Staunton, July 15 – The shortcomings of Russian judges and the Russian judicial system as a whole are now so obvious that even those in positions of power are beginning to complain, according to Igor Gulakov, an administrative aide in an arbitrage court says, although the judges are so integrated in the power vertical that it is “simply absurd” to treat them as a distinct group.
According to Gulakov, one of the biggest problems is that even when the problems are discussed, court officials warn the expert community that they must keep their recommendations short because judges are so overworked that they simply won’t read anything longer than five or ten pages (newizv.ru/article/general/15-07-2021/nevezhestvo-korruptsiya-peregruzhennost-10-problem-suda-v-rossii).
In the hopes that judges and those concerned about judges will read his recommendations, Gulakov offers a listing of what he says are the ten most serious problems of the judges of his country:
1. Inadequate education and training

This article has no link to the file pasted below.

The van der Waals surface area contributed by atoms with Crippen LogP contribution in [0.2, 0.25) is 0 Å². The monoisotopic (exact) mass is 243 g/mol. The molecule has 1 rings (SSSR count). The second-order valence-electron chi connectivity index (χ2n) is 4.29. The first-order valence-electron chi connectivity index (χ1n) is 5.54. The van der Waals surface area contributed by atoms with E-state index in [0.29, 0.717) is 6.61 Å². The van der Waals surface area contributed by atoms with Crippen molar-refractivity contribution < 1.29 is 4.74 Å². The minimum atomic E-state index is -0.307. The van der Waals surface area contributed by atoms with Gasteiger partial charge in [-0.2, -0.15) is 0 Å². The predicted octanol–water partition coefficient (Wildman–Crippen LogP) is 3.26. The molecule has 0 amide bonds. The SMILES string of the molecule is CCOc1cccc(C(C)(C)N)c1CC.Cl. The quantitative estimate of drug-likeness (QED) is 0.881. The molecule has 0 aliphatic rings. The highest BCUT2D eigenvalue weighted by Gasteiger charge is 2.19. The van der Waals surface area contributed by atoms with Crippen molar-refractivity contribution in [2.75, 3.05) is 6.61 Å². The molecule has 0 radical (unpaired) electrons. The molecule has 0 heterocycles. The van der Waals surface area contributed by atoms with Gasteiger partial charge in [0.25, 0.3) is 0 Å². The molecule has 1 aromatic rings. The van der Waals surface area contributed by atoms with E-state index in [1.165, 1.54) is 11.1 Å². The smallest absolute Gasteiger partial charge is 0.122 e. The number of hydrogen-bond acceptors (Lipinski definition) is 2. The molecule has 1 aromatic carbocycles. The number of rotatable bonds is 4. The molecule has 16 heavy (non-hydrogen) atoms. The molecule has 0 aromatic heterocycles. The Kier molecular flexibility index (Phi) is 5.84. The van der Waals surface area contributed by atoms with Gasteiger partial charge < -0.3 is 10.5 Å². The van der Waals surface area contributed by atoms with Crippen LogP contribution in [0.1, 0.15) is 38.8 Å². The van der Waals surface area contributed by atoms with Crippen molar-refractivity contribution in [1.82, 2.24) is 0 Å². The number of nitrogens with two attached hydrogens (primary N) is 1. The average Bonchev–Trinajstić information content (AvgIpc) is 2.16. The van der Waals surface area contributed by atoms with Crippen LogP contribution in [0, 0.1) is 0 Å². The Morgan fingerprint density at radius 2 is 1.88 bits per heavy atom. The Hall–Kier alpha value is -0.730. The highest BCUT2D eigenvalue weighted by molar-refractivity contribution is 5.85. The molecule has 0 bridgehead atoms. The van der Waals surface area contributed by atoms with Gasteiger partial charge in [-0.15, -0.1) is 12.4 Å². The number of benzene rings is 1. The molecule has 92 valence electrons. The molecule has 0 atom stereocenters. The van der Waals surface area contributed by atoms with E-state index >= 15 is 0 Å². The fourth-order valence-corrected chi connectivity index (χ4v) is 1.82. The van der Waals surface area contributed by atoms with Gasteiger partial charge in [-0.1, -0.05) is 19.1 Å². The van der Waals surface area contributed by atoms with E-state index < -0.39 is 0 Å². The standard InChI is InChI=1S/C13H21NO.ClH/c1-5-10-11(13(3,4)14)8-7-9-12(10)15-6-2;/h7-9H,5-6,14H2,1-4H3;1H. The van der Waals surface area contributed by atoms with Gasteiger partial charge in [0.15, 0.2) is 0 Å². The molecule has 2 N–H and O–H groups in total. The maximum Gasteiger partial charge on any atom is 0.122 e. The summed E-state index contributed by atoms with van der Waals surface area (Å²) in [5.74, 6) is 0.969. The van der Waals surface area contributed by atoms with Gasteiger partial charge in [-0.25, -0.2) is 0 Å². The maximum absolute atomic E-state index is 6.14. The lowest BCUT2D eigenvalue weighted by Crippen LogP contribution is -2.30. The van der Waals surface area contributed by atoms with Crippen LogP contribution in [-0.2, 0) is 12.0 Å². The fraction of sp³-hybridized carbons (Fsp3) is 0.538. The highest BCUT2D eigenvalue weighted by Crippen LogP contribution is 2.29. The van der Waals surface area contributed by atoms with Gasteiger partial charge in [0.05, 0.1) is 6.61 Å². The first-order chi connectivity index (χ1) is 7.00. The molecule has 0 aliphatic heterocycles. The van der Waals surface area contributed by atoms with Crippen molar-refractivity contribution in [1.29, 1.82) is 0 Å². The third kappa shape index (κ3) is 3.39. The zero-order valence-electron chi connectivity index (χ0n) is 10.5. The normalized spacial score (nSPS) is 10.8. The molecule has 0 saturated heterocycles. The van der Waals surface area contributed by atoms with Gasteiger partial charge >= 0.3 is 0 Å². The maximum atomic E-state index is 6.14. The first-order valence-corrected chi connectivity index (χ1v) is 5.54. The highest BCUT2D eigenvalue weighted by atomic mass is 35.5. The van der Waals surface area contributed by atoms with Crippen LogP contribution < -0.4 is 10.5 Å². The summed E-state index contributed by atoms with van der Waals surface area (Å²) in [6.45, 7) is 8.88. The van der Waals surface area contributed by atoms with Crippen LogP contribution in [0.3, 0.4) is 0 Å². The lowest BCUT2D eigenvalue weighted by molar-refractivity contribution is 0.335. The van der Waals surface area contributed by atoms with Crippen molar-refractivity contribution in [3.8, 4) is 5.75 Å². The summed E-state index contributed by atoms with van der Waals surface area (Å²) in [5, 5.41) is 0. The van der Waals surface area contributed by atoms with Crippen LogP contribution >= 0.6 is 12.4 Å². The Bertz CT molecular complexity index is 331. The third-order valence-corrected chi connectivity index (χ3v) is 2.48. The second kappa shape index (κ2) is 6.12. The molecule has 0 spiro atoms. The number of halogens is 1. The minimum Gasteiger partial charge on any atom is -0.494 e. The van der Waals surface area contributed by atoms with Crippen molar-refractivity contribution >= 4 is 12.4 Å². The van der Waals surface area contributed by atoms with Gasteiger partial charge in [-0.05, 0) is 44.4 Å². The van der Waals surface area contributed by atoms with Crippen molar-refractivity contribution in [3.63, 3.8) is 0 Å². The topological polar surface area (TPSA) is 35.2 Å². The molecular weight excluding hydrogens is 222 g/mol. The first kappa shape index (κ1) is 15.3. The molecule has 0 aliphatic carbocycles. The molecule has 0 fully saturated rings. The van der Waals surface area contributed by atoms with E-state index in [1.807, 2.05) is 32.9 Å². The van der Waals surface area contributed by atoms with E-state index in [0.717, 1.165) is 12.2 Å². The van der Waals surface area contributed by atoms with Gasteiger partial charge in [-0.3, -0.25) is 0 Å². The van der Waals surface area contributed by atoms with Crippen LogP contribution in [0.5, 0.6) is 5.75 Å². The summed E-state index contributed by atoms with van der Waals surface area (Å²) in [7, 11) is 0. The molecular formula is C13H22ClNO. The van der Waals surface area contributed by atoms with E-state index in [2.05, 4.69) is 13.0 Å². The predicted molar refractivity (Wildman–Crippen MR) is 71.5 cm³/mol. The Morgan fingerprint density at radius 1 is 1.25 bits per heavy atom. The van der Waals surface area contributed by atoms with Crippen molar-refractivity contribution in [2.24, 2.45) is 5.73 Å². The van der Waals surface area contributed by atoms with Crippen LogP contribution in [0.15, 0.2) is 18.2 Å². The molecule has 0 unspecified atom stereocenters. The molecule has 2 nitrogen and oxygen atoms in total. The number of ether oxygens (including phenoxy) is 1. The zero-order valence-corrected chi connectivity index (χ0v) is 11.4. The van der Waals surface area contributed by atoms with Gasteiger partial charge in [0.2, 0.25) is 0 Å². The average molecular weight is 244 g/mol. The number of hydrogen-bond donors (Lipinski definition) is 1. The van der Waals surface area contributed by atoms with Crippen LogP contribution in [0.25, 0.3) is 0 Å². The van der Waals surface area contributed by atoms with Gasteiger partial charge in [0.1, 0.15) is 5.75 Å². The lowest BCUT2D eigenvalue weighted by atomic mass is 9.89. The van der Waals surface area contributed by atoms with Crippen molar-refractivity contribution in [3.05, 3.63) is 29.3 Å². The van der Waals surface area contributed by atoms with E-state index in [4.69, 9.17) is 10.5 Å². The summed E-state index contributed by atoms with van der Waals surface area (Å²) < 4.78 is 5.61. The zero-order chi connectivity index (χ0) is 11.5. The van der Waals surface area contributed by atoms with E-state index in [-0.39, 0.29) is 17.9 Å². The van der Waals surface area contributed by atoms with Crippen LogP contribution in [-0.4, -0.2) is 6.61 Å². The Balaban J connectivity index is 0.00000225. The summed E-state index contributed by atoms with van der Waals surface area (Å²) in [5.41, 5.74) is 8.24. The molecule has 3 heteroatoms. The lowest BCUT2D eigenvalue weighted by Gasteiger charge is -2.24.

3. Lack of a clearly defined career latter to ensure that higher court judges have the experience they need
4. An overreliance on the security services as the pool for recruits to the judiciary, something that disposes them to find for the government in almost all cases.
5. Dependence of judges on and integration into the power vertical of the executive branch
6. Poor use of written materials in cases so that there are unnecessary delays in scheduling trials or hearing them to the end once they begin
7. The ignorance of judges about business procedures so that they often cannot understand the cases before them
8. Confusion about what constitutes evidence and what does not
9. Failure to come up with independent decisions and overreliance on the submissions of one side or the other, often copying them rather than writing their own
10. Overloaded schedules which mean that judges are forced to dispose of most cases in five minutes or less rather than giving them the time justice requires.